The profiled body is designed to rotate freely (use of ball bearings or equivalent) around the pylon according to the wind direction. Due to its profile shape and its mounting mode around the pylon, the mobile body is automatically oriented facing the wind (profiled body tail behind the pylon) similarly to the blades. The only difference is that the blade rotor of a wind turbine is driven mechanically by the control system (energy required to position the rotor to face the wind).

A multi profiled body system may be used to facilitate the mounting and dismounting of an individual profiled body and to carry out their maintenance. The overall length covered by the profiled body is approximately equal to the blade length. Near the rotor centre, the requirement is less.

When passing in front of the pylon, the dynamic forces on the blades are reduced taking into account a reduction in the hydraulic cross section of the pylon by the use of a profiled body. It should be noted that the excitation frequency is three times the frequency of rotation of the rotor for a three blade system (conventional wind turbine).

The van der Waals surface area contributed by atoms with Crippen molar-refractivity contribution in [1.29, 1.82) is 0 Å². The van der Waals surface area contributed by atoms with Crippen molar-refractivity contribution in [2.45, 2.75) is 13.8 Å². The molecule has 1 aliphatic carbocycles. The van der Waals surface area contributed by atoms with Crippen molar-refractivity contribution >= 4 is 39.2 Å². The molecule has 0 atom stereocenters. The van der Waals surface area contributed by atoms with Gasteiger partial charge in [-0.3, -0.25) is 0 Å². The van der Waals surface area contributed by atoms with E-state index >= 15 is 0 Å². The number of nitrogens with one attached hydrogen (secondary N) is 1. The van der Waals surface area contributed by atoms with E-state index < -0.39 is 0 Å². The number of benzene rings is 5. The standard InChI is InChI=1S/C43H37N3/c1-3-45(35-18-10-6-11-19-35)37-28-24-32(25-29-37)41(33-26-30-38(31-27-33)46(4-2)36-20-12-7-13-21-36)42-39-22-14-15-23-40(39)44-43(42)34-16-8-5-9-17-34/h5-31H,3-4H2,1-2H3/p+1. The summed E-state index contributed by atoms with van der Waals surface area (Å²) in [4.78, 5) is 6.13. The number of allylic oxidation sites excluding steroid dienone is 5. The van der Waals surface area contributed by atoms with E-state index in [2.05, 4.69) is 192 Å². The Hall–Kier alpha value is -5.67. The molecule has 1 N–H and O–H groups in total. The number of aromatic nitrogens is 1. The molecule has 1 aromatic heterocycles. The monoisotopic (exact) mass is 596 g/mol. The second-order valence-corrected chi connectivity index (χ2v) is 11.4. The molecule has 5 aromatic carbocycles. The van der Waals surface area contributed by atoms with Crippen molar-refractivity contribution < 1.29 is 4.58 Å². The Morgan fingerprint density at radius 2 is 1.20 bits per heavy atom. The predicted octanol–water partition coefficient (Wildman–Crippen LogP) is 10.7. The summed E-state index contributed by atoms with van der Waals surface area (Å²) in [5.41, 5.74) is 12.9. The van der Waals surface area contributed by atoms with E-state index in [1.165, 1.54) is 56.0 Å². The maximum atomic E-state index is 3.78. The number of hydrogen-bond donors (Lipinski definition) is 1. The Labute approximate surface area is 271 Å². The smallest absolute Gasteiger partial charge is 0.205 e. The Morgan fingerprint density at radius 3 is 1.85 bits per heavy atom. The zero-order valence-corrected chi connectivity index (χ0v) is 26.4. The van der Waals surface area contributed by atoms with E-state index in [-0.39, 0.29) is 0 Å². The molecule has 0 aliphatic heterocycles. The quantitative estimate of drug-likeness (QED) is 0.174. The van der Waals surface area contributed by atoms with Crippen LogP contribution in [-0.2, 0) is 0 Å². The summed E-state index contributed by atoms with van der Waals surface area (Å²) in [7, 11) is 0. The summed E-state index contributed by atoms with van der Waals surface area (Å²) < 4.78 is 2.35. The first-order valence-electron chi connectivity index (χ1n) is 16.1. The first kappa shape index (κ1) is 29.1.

Another consequence is a noise reduction. The noise increasing with the amplitude of the air waves which are dependent on the amplitude of both mechanical excitations and vortices, when these latest are reduced by using a profiled body (or several bodies) acting as an excitation dampener, the amplitude of the air waves is reduced.

In addition to its function of reducing the cyclic forces on the blades and the pylon, the profiled body can be used to facilitate the gyration of the rotor. This is represented in case c) of the above figure. It should be noted that with conventional wind turbines the bladed-rotor is controlled by positioning it upstream of the pylon (facing the wind). This is necessary to prevent the rotor to pass behind the pylon (blades not facing the wind).